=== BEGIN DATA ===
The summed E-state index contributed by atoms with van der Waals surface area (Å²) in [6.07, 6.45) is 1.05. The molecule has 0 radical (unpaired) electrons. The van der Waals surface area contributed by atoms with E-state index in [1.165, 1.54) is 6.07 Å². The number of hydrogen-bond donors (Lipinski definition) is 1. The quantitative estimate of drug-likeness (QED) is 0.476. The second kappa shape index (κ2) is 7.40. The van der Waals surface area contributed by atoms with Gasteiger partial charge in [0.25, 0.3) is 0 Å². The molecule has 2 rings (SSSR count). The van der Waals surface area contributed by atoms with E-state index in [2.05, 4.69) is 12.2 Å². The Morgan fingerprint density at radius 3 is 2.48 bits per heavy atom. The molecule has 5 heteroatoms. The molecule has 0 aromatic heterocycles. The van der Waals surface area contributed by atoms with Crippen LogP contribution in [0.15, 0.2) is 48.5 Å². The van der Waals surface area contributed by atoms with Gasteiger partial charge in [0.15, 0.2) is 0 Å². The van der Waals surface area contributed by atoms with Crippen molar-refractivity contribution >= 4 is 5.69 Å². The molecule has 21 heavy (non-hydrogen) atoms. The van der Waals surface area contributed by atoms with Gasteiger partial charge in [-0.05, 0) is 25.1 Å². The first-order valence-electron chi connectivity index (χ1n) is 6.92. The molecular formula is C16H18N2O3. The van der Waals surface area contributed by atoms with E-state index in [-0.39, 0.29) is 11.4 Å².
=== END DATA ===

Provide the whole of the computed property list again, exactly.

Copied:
The summed E-state index contributed by atoms with van der Waals surface area (Å²) in [6.07, 6.45) is 1.05. The molecule has 0 radical (unpaired) electrons. The van der Waals surface area contributed by atoms with E-state index in [1.165, 1.54) is 6.07 Å². The number of hydrogen-bond donors (Lipinski definition) is 1. The quantitative estimate of drug-likeness (QED) is 0.476. The second kappa shape index (κ2) is 7.40. The van der Waals surface area contributed by atoms with Gasteiger partial charge in [0.25, 0.3) is 0 Å². The molecule has 2 rings (SSSR count). The van der Waals surface area contributed by atoms with E-state index in [2.05, 4.69) is 12.2 Å². The Morgan fingerprint density at radius 3 is 2.48 bits per heavy atom. The molecule has 5 heteroatoms. The molecule has 0 aromatic heterocycles. The van der Waals surface area contributed by atoms with Crippen LogP contribution in [0.15, 0.2) is 48.5 Å². The van der Waals surface area contributed by atoms with Gasteiger partial charge in [0.15, 0.2) is 0 Å². The van der Waals surface area contributed by atoms with Crippen molar-refractivity contribution >= 4 is 5.69 Å². The molecule has 21 heavy (non-hydrogen) atoms. The van der Waals surface area contributed by atoms with Gasteiger partial charge in [-0.05, 0) is 25.1 Å². The first-order valence-electron chi connectivity index (χ1n) is 6.92. The molecular formula is C16H18N2O3. The van der Waals surface area contributed by atoms with E-state index in [-0.39, 0.29) is 11.4 Å².